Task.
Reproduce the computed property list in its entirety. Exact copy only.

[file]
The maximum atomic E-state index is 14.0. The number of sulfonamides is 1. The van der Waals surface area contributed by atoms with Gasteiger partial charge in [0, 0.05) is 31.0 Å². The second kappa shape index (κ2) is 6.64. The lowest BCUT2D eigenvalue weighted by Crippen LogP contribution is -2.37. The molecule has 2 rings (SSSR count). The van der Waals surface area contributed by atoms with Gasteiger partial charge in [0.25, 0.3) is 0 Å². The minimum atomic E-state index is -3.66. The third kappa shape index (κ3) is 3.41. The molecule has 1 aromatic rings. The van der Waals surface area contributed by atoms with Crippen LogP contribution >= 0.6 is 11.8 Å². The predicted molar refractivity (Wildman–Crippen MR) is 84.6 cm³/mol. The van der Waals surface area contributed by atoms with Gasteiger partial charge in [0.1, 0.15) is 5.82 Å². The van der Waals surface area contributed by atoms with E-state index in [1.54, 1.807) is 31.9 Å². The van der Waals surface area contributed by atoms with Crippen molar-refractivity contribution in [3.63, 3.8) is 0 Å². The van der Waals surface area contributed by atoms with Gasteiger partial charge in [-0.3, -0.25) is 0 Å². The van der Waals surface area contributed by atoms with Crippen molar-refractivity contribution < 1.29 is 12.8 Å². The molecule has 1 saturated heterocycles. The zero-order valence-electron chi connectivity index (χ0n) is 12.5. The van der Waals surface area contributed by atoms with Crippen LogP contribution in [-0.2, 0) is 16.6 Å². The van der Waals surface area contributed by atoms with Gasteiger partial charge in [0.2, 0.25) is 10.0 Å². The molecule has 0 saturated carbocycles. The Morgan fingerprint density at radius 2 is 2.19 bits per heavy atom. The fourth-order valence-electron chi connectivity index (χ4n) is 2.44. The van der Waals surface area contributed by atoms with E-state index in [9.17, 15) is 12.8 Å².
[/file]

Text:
The maximum atomic E-state index is 14.0. The number of sulfonamides is 1. The van der Waals surface area contributed by atoms with Gasteiger partial charge in [0, 0.05) is 31.0 Å². The second kappa shape index (κ2) is 6.64. The lowest BCUT2D eigenvalue weighted by Crippen LogP contribution is -2.37. The molecule has 2 rings (SSSR count). The van der Waals surface area contributed by atoms with Gasteiger partial charge in [0.25, 0.3) is 0 Å². The minimum atomic E-state index is -3.66. The third kappa shape index (κ3) is 3.41. The molecule has 1 aromatic rings. The van der Waals surface area contributed by atoms with Crippen LogP contribution >= 0.6 is 11.8 Å². The predicted molar refractivity (Wildman–Crippen MR) is 84.6 cm³/mol. The van der Waals surface area contributed by atoms with Gasteiger partial charge in [0.1, 0.15) is 5.82 Å². The van der Waals surface area contributed by atoms with E-state index in [1.54, 1.807) is 31.9 Å². The van der Waals surface area contributed by atoms with Crippen molar-refractivity contribution in [3.63, 3.8) is 0 Å². The van der Waals surface area contributed by atoms with Gasteiger partial charge in [-0.3, -0.25) is 0 Å². The van der Waals surface area contributed by atoms with Crippen molar-refractivity contribution < 1.29 is 12.8 Å². The molecule has 1 saturated heterocycles. The zero-order valence-electron chi connectivity index (χ0n) is 12.5. The van der Waals surface area contributed by atoms with Crippen LogP contribution in [-0.2, 0) is 16.6 Å². The van der Waals surface area contributed by atoms with Gasteiger partial charge in [0.2, 0.25) is 10.0 Å². The molecule has 0 saturated carbocycles. The Morgan fingerprint density at radius 2 is 2.19 bits per heavy atom. The fourth-order valence-electron chi connectivity index (χ4n) is 2.44. The van der Waals surface area contributed by atoms with E-state index in [9.17, 15) is 12.8 Å².